Politicians, particularly those approaching the end of their time in power, tend to focus on legacy. The Monroe Doctrine, the Marshall Plan, and the Third Way are all examples of attempts to leave behind something tangible. They are the fenceposts to which administrations and existences can be tethered, held fast by a conviction that time and lives were spent in the service of something greater than themselves.
A wish to reach beyond our own mortality is not limited to politicians. There remains in Britain those in thrall to the idea of empire, whether that empire encompasses retail, crime, or the military. Such behemoths remain after their creators cease to exist – testament to visions and abilities that could not be constrained by mortal bodies, bursting free of flesh and blood and racing around the globe on trade winds and ambition.
Perhaps the most thought-provoking legacies, however, are those that are never intended to serve as such. As television historians tell us, often it is civilisations’ rubbish which provides the most interesting insights – objects and artifacts that were never meant to see the light of day. The cave paintings at Lascaux or the Dead Sea Scrolls were not ostentatious; the weight of their legacy was self-evident. One wonders what detritus we will leave for our descendants. Abandoned blogs, testaments to once-smouldering ambitions, silent vessels for what were no doubt mordant observations or inciteful comment? Will our future selves be on hands and knees, gently brushing granular data from dusty websites and long-abandoned Twitter feeds?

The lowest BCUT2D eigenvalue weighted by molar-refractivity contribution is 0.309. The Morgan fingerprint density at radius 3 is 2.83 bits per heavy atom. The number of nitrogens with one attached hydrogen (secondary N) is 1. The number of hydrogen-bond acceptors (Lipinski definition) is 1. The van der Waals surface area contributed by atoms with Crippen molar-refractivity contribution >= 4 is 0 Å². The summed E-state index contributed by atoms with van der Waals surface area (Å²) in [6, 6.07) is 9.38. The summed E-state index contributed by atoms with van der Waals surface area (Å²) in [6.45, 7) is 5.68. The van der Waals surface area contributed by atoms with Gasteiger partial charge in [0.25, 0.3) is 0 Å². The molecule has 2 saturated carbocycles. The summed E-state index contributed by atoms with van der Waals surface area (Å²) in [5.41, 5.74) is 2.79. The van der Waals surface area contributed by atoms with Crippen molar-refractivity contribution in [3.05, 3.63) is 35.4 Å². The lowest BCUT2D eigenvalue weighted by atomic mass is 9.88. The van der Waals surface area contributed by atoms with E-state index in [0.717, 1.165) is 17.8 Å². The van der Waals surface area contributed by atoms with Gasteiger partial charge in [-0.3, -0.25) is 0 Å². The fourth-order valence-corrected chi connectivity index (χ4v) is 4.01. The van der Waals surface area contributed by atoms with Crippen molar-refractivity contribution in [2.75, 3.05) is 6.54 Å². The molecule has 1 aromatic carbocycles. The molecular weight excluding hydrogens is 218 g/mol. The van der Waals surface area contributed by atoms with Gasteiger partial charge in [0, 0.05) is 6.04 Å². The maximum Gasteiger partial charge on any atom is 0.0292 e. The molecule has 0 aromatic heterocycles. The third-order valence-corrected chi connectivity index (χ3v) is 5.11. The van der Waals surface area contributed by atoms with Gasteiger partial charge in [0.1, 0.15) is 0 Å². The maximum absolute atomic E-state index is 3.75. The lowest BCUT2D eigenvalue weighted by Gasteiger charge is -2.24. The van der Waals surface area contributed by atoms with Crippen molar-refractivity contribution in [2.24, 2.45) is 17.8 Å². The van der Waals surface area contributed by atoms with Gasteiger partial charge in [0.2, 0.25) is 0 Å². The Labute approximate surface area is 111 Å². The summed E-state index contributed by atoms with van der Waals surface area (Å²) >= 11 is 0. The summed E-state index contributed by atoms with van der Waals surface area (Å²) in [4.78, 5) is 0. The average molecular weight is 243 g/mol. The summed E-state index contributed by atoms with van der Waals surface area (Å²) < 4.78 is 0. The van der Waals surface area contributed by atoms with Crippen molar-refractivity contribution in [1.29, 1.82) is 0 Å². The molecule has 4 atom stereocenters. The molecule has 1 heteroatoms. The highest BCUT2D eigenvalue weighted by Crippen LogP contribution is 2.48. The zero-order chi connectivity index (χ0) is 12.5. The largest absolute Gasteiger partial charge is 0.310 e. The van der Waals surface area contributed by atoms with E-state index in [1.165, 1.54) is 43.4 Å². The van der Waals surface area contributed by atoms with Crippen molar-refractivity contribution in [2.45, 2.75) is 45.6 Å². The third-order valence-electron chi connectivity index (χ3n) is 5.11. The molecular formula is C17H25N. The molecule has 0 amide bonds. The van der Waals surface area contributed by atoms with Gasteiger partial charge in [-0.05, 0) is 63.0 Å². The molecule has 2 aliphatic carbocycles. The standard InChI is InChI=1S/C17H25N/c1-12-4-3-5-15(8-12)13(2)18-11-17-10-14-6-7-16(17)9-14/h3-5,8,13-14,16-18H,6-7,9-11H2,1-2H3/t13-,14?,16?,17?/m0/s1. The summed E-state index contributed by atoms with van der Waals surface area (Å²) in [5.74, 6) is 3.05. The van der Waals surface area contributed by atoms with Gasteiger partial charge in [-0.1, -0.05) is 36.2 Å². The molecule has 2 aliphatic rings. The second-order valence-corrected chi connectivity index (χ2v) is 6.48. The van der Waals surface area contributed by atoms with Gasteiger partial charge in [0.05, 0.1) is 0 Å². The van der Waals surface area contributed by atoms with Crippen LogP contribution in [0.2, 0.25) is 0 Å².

Maybe there is something to be said for the humble gravestone. Unassuming and reserved, gravestones are the footnotes of lives – available for the interested reader but not necessary to enjoy the main narrative. There is also a peaceful self-awareness about carved stone, an acceptance that in most cases those grieving will themselves succumb to the inevitability of time, and that the inscriptions above the unkempt grass will cease to hold the meanings they once did. Moss will gather on chipped stone whilst sand will collect in the worn lettering. Hundreds of frosts will creep across the granite, their delicate fingers probing into widening crevices until the stony edifice, having fulfilled its purpose, crumbles underneath the yews.
Rest in peace, after all.
*Thanks for reading, folks. Image courtesy of Wikipedia.*
Matthew Richardson is a writer of short stories. His work has featured in Gold Dust magazine, Literally Stories, Near to the Knuckle, McStorytellers, Penny Shorts, Soft Cartel, Whatever Keeps the Lights On, and Shooter magazine. He is a doctoral student at the University of Dundee, a lucky husband, and a proud father.
Not necessarily in that order.